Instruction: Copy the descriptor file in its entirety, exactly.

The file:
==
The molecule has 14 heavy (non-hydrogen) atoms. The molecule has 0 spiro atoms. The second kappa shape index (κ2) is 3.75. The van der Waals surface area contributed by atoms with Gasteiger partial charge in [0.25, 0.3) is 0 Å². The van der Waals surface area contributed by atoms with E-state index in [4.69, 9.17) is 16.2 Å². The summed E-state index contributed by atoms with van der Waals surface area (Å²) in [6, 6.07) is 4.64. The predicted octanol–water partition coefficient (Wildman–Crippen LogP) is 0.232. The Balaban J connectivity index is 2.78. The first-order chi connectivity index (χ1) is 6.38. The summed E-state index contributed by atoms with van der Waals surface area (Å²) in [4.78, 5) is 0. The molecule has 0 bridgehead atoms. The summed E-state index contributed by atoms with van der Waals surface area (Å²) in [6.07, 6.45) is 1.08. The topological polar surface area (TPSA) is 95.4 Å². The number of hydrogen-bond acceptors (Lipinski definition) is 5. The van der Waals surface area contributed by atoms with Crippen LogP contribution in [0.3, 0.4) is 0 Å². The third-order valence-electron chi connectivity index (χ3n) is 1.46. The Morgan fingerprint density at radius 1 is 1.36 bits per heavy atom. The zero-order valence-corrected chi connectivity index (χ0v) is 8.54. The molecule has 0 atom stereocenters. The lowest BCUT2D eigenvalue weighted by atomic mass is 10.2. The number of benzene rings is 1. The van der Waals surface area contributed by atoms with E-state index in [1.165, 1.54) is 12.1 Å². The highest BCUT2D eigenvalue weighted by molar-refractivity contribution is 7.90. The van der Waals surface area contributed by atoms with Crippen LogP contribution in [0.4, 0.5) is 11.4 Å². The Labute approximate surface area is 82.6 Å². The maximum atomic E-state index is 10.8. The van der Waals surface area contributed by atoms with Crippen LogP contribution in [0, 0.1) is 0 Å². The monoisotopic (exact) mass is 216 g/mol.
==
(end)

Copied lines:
The molecule has 14 heavy (non-hydrogen) atoms. The molecule has 0 spiro atoms. The second kappa shape index (κ2) is 3.75. The van der Waals surface area contributed by atoms with Gasteiger partial charge in [0.25, 0.3) is 0 Å². The van der Waals surface area contributed by atoms with E-state index in [4.69, 9.17) is 16.2 Å². The summed E-state index contributed by atoms with van der Waals surface area (Å²) in [6, 6.07) is 4.64. The predicted octanol–water partition coefficient (Wildman–Crippen LogP) is 0.232. The Balaban J connectivity index is 2.78. The first-order chi connectivity index (χ1) is 6.38. The summed E-state index contributed by atoms with van der Waals surface area (Å²) in [4.78, 5) is 0. The molecule has 0 bridgehead atoms. The summed E-state index contributed by atoms with van der Waals surface area (Å²) in [6.07, 6.45) is 1.08. The topological polar surface area (TPSA) is 95.4 Å². The number of hydrogen-bond acceptors (Lipinski definition) is 5. The van der Waals surface area contributed by atoms with Crippen LogP contribution in [0.3, 0.4) is 0 Å². The third-order valence-electron chi connectivity index (χ3n) is 1.46. The Morgan fingerprint density at radius 1 is 1.36 bits per heavy atom. The zero-order valence-corrected chi connectivity index (χ0v) is 8.54. The molecule has 0 atom stereocenters. The lowest BCUT2D eigenvalue weighted by atomic mass is 10.2. The number of benzene rings is 1. The van der Waals surface area contributed by atoms with E-state index in [1.165, 1.54) is 12.1 Å². The highest BCUT2D eigenvalue weighted by molar-refractivity contribution is 7.90. The van der Waals surface area contributed by atoms with Crippen LogP contribution in [0.4, 0.5) is 11.4 Å². The Labute approximate surface area is 82.6 Å². The maximum atomic E-state index is 10.8. The van der Waals surface area contributed by atoms with Crippen LogP contribution in [0, 0.1) is 0 Å². The monoisotopic (exact) mass is 216 g/mol.